That shopworn slogan about "What happens in Las Vegas" doesn't apply to Vette owners. It's not that we can't keep secrets; we just don't really care whether somebody knows what we did or not. Subtlety is not a virtue when it comes to driving a Corvette. (If you want to keep a low profile in Las Vegas, take the monorail instead.) In fact, we'd be kinda upset if we didn't get noticed.
Which leads us to our recent tour of Southern Nevada in a watch-me red '11 Grand Sport. Even though GM loaned us the car for publicity purposes, we could at least pretend to be high rollers for the weekend. So when I pulled into the airport to pick up our distinguished editor, we cranked up the Elvis tunes on the satellite radio and headed for the nearest resort casino for some action. Hey, the Rat Pack has got nuthin' on us!
Unlike Hunter Thompson's seminal work on Fear and Loathing in Las Vegas (which for some is a much more apt city slogan), we stayed relatively sober. After all, driving a 430hp Grand Sport Corvette with a wide-stance body and flared fenders is intoxicating enough.
Indeed, that's why we also included a visit to the Spring Mountain Motorsports Ranch in nearby Pahrump, about 45 minutes west of town on State Highway 160. Ron Fellows, who heads up the driving school there, has some impressive Corvette credentials under his belt: He did the initial testing and development of the Corvette C5-R and is a technical advisor to GM Racing. Campaigning Corvettes since 1999, he's stuffed his trophy case with three American Le Mans Series GTS Championships, two 24 Hours of Le Mans wins, and 19 SCCA Trans-Am wins, just to name a few. His blunt observation about endurance racing: "You're so glad when it's over."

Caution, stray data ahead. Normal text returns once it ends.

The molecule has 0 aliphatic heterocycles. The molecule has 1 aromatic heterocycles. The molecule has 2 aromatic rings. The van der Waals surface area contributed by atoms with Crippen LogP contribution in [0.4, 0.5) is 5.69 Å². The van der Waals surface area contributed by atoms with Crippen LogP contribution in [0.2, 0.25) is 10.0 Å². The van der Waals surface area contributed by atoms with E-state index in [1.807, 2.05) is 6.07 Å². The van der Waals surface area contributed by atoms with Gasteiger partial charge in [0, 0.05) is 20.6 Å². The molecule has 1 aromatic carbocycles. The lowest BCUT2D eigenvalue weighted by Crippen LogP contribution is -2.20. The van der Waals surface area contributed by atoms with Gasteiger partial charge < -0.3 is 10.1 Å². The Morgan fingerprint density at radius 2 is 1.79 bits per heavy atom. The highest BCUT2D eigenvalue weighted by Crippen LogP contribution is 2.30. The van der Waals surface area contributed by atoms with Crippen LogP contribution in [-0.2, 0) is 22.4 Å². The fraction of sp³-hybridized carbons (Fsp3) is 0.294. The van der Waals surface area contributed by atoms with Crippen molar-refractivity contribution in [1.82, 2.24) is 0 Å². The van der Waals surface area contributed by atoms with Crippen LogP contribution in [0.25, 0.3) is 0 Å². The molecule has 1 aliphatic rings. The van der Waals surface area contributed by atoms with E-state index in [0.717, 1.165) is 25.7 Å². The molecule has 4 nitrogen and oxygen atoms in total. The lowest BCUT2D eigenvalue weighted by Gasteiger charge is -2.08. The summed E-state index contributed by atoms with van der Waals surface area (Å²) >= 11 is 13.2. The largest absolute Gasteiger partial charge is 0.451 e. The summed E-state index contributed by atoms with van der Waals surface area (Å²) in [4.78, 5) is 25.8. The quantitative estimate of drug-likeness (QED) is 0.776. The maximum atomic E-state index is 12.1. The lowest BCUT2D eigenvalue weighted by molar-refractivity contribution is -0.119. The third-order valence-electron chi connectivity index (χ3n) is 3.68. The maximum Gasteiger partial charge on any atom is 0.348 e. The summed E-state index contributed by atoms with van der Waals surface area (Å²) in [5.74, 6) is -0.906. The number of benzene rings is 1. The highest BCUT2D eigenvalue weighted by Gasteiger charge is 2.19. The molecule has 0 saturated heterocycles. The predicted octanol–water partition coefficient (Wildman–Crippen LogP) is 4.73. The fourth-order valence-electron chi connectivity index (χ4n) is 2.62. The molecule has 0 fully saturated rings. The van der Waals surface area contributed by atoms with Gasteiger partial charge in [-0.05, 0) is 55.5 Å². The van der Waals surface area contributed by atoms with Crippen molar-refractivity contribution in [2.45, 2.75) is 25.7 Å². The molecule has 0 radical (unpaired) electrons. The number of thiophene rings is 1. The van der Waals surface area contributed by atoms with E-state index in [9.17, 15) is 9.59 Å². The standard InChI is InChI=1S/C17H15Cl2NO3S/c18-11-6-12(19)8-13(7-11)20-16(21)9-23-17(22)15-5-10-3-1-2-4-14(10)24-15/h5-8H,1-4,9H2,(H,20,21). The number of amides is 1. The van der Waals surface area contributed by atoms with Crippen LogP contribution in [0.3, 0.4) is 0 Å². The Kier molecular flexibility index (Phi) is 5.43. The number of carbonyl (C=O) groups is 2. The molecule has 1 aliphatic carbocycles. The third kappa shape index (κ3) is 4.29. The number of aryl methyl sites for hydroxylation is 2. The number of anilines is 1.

We took several hot laps around the winding track there, and appreciated the expert coaching on how to get the most out of a Corvette in the curves. (Our last press junket there a few years ago involved thrashing a Honda S2000, which by comparison feels like pedaling a bike around the course.) We came away wishing we'd spent an entire week at the track, stirring the gears and mashing the throttle, even though Pahrump lacks the lures of Las Vegas (aside from the legal brothels, if you're into that sort of thing). We never could find any remnants from the alien landing in Mars Attacks! All we saw were wide-open stretches of smooth, inviting highway. (Incidentally, Nevada's roadwork is rated the best in the U.S.)
So on the way back to town we did what comes naturally to our itchy right foot—and stood on it. Taking a photo of the heads-up speedo display is kinda tricky while driving at triple digits, so if it looks like we had an egg underneath our size 10 loafer (since the mph readout was slightly lower for the photo) it's only because we were juggling a camera at the same time.
Fortunately, the Grand Sport's ride feels as smooth as silk sheets in a high-roller suite, thanks to the Magnetic Selective Ride Control. It's now available on Grand Sport models, with a dual-setting control to stiffen the suspension for twisty roads or a more compliant ride for city driving and freeways. If you're not already familiar with how it works, an electromagnetic coil is located inside each damper piston. To make the damper fluid more resistant, an increase in electrical current bonds the ferrous particles together. For a softer ride, the electromagnetic field is reduced so the fluid flows more freely.
Speaking of fluids, before we stir up the saucier side of Vegas, we'll point out a few other routes outside of the city for cruising in a Corvette. Northwest of town, there's a lofty palisade of colorful rock formations, rightly described as Red Rock canyon. It's a visually stunning experience, with several scenic stops along the way on the loop of Highway 159 (which intersects with Route 160), including Bonnie Springs (an Old West–style tourist attraction) and a number of trails for stretching your legs after a long drive. Watch your speed through here, though, as wild burros frequent the area, and you don't want to end up with one as a hood ornament.
For some faster and more challenging touring, we'd recommend a drive to Death Valley (west of Pahrump and the I-95, just across the California border). What's interesting is that despite its forbidding name, Death Valley is neither dead nor merely a valley. Larger than the state of Connecticut, it's actually a great desert sink with some surprising contrasts in elevations, from a low of -282 feet at Badwater to a high of 11,049 feet at Telescope Peak. And although the hottest temperature recorded here was 134 degrees, it also can drop below freezing. Hundreds of species of animals and thousands of plant types survive these formidable conditions, usually at the occasional springs dotting the eerie terrain.